Shacking up is good for the planet, says economist

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      Getting hitched and shacking up are both good for the planet, a UBC economist has suggested.

      Marina Adshade was responding to a question about whether or not the environmental movement’s dire warnings about the world’s deteriorating health are having an impact on people’s sex lives. According to the former Dalhousie University academic—who created a course called The Economics of Sex and Love—activists don’t seem to be doing a good job of explaining how living together may help save the Earth.

      “If people really cared about the environment, they would either get married or cohabitate with other people,” Adshade told the Georgia Straight in an interview at a West Side café. “Far more people are single, and far more people live on their own.”

      Being single not only increases one’s carbon footprint, it also creates housing pressure. “Twenty years ago, I would have been happily married and I would have shared exactly the same space that I have now with one other person,” the author of the blog Dollars and Sex said by way of illustration.

      Between 2006 and 2011, the number of one-person households in Canada increased by 10.4 percent, according to Statistics Canada. For the first time, there are more people living alone (3,673,305) than couples 24 years old and under who have children (3,524,915).

      StatsCan notes in “Canadian households in 2011: Type and growth” that the proportion of one-person households increased from 25.7 percent to 27.6 percent of all households in the decade between 2001 and 2011, “continuing an upward trend that has existed for many decades”.

      It’s about the same ratio in the U.S. (26.7 percent in 2010) and the U.K. (29.4 percent in 2011), according to the national statistics agency, but figures are higher in Finland (41 percent in 2010), Norway (39.7 percent in 2011), and the Netherlands (36.9 percent in 2011).

      Saving the planet may be a bit nebulous as marriage motivation for some people, but there’s another, more down-to-earth reward that comes from tying the knot with that special someone.

      “Nobody has more sex than married people,” Adshade pointed out. “Married people, statistically, have sex more often than anyone else. I know that people don’t believe this, but the numbers bear this out.”

      One might say that unmarried people can have sex as well. But there’s a big difference, according to the UBC academic.

      “Sex makes married people happier than it does single people,” Adshade said. “So, for example, a person who is married and is having sex four times a week or something like that, which is a lot more than most people do, they’re happier than someone who’s single and having sex four times a week.”

      Census data show that as a proportion of all types of families, married couples declined from 70.5 percent in 2001 to 67 percent in 2011. However, the ratio of common-law families increased from 13.8 percent to 16.7 percent. The share of lone-parent families rose from 15.7 percent to 16.3 percent.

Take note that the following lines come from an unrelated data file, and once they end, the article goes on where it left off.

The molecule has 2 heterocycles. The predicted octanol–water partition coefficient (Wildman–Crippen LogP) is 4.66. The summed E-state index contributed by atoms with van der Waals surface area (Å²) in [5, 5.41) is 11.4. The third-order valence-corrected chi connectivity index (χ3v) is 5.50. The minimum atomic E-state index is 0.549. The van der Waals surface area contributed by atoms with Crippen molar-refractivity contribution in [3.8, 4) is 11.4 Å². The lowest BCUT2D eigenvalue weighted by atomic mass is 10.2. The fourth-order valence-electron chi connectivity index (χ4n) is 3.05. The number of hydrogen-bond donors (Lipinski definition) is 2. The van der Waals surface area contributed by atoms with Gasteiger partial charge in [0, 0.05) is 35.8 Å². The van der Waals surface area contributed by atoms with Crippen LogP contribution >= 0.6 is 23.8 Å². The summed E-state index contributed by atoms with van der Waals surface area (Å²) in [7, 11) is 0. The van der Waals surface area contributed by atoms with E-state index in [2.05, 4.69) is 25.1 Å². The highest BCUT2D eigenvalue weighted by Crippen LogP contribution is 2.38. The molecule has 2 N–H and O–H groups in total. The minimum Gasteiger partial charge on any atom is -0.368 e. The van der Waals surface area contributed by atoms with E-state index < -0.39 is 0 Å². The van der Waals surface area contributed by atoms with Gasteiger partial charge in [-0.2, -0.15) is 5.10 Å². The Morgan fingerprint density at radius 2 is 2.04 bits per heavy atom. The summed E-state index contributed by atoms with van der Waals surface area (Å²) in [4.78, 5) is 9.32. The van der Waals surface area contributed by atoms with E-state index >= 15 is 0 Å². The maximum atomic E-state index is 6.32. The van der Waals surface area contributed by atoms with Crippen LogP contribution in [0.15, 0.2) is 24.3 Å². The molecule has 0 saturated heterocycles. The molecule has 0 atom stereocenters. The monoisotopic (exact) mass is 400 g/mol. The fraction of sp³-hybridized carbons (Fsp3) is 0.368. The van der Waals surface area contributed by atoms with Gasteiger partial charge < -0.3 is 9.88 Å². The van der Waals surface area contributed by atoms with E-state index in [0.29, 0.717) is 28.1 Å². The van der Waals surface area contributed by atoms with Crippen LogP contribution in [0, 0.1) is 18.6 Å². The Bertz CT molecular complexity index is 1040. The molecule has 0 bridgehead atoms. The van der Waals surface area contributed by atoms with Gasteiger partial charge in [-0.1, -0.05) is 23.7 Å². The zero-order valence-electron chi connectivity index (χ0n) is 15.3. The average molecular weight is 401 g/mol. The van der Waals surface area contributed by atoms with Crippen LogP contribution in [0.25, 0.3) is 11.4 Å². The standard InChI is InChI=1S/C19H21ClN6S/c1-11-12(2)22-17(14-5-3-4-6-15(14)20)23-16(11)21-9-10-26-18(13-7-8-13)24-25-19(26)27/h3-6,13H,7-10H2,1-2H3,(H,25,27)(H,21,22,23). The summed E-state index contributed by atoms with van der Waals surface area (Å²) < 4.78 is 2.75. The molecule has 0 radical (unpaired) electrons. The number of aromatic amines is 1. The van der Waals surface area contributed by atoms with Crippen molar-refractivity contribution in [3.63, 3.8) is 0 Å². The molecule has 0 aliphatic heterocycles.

As a 12-year-old, Adshade—today a macroeconomist interested in economic history who earned her PhD from Ontario’s Queen’s University—enjoyed reading ex–New York madam Xaviera Hollander’s 1971 memoir, The Happy Hooker: My Own Story, not knowing then that decades in the future, she would be looking at sex and human relationships.

      Adshade started as a sessional lecturer at UBC’s Vancouver School of Economics last fall. She has yet to teach the same full course about the economics of sex that she did at Nova Scotia’s Dalhousie, where she taught from 2004 until the summer of 2012.

      “It started off being an idea to get students engaged in learning economics by teaching them a subject that they would find fun and entertaining, and something that they could relate to their own lives,” she said.

      Currently teaching a course about women in the economy, Adshade recalled that a day before the interview, she and her students were talking about how people are becoming “more promiscuous”.

      Only six percent of Canadian 19-year-olds in the 1900s had had sex, according to Adshade. This had increased to about 25 percent by 2002. It’s not just because there’s now less stigma attached to sex outside marriage; there’s also an economic story behind it.

      “It’s very closely tied to the availability of birth control,” she explained. “The IUD was available in 1909. Latex condoms were invented in 1938, I think. Diaphragm and birth-control pills in the 1960s. This is a cause of having sex outside marriage, because it’s a lot safer.”

      According to Adshade, Canadians should consider themselves “lucky” because they’re more liberal than their neighbours to the south. “Over 50 percent of Americans still believe that sex before marriage is wrong,” she said.

      Although Adshade acknowledged that many things in life cannot be measured, people’s willingness to enter into relationships can be. She cited, for example, the fact that economists at Columbia University in New York City conducted speed-dating trials and were able to correlate dating choices to objective qualities like race and level of education.

      “I know that when it comes to love, people think that there’s something just mystical and magical about it, and it’s not that I’m not a romantic, but we can observe the choices people make,” she said.

      Adshade’s book Dollars and Sex: How Economics Influences Sex and Love (HarperCollins) comes out February 26.